The uterus should be manually displaced to the left during maternal CPR, or by means of a tilted table.[4,6-8] Delivery of the fetus empties the uterus, thus improving the aforementioned physiologic changes.

Katz et al[2] in their case series of 38 PMCSs, reported ROSC immediately after delivery in the 12 out of 20 mothers, who had their outcome documented, but the findings were subject to publication bias. Einav et al[3] also demonstrated maternal survival benefit with PMCS in 31.7% of the 94 PMCS cases reviewed, and there was no case of worsened maternal status after the delivery.

In our pat ient , prior to PMCS no ROSC was documented, and after PMCS there had been several, despite brief, periods of ROSC during the course of resuscitation, reflecting the possible benefit resuscitative efforts with the delivery.

Our patient had a clear antenatal history and an obviously term uterus at the time of arrest. If gestational age is difficult to ascertain in the emergency situation, a simple method is when the fundus is at or above the level of the umbilicus, there would be aortocaval compression and thus PMCS is indicated.[6-9]

While PMCS may favor neonatal survival, as timely delivery reduces the risk of permanent neurological damage from anoxia,[9] the primary aim of the procedure is to empty the uterus to aid maternal resuscitation[3,6-7,9] and not fetal survival, and fetal monitoring should not be performed during CPR.[6,8-9]

The resuscitation of the newborn in our case, despite an APGAR score of 0 with no return of spontaneous circulation, was longer than the recommended 10 minutes.[10] In such an unexpected, sudden and tragic scenario, we performed simultaneous resuscitation of both the mother and the newborn, rather than that of mother only, for the remote possibility of a favorable outcome. Moreover, the father and family needed time to understand and accept the situation.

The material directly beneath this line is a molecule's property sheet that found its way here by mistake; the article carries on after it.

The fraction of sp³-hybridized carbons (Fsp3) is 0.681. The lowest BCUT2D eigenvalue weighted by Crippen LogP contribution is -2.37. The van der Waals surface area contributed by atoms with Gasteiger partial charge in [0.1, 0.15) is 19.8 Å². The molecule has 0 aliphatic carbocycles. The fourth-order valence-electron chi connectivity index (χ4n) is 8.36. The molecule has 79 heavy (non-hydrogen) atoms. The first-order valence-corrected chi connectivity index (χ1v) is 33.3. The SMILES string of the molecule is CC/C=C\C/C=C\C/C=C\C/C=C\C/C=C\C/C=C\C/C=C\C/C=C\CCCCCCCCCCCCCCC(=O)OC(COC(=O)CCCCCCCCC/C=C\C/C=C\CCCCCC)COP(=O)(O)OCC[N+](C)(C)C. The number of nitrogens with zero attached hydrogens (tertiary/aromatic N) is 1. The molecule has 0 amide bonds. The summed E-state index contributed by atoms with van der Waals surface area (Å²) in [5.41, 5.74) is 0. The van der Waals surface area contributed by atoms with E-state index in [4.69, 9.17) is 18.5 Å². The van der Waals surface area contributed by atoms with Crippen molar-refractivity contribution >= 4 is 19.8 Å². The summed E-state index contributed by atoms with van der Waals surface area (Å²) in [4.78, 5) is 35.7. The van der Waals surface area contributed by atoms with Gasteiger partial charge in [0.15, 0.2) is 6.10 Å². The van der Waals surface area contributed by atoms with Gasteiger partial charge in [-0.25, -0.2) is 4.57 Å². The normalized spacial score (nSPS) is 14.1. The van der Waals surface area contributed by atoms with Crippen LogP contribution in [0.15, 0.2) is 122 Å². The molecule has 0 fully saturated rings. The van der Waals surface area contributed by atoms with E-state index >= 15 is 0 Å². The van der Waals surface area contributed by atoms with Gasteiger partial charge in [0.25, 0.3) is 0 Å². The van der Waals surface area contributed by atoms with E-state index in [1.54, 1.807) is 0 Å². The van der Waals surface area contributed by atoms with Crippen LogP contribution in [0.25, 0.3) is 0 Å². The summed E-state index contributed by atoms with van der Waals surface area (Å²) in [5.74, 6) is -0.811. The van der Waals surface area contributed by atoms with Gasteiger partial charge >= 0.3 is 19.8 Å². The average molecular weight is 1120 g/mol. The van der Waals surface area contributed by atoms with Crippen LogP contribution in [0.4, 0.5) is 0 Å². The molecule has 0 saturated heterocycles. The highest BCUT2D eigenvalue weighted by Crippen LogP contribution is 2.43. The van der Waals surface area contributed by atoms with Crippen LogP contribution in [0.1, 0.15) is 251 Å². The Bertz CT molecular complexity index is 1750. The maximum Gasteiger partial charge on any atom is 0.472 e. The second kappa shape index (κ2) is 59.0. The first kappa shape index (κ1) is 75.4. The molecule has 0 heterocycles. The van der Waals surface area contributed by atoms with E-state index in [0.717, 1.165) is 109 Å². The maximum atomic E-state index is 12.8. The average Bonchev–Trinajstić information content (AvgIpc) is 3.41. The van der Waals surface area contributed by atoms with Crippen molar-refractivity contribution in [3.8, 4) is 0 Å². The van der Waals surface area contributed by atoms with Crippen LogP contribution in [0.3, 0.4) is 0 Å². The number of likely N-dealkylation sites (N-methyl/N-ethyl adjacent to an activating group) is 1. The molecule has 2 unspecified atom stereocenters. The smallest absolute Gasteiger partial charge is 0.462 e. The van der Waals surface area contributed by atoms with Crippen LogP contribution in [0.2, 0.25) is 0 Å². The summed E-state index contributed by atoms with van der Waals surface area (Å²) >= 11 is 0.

After managing the pat ients in our case and reviewing the recommendations in the literature[10] we would suggest terminating resuscitative efforts of the baby earlier should a similar situation occur in the future.

Current resuscitation and obstetric guidelines recommend PMCS to be considered within 4 minutes,[4,6-8] and del ivery achieved wi thin 5 minutes[3-4,7-8] of unsuccessful maternal resuscitation. This is based on the assumption of cessation of irreversible brain damage occurring within 4–6 minutes of cessation of cerebral blood flow.[11] This time frame was under scrutiny in 2005 by the authors who advocated the 4-minute rule.[12] They reported 25 infant survivals among the 38 reviewed PMCS cases, 7 of which were delivered more than 15 minutes after maternal cardiac arrest.[12] Other literature also reported successful maternal and/or neonatal outcomes of PMCS more than 15 minutes from maternal arrest, especially at more advanced gestational ages beyond 30 weeks.[5,13-14] However, the longer the delay from cardiac arrest to PMCS, the worse the maternal and fetal prognosis.[13]

When the mother is obviously non-survivable, it is reasonable to directly proceed to PMCS, especially when the fetus is viable. For an unwitnessed arrest or prolonged pulselessness, as in our patient, PMCS could have started immediately.[6,9] In actual practice, delivery within 5 minutes of maternal arrest is seldom achieved.[9,13] Possible sources of delay included transporting the woman to theater, waiting for the equipment and personnel, time consuming antiseptic procedures and fetal monitoring.[4,8] PMCS should be performed at the site of resuscitation, and can be done with a scalpel and a quick pour of antiseptic on the abdomen. The choice of incision, vertical or Pfannenstiel (horizontal), should be one the PMCS operator is most familiar with,[8-9] but the former may provide faster abdominal access[15] and abdominal view, which may guide the diagnosis and/or treatment of the course of arrest.[9] In our patient a vertical incision was chosen, and a retroperitoneal clot was found during the procedure, giving a provisional diagnosis of placenta abruptio.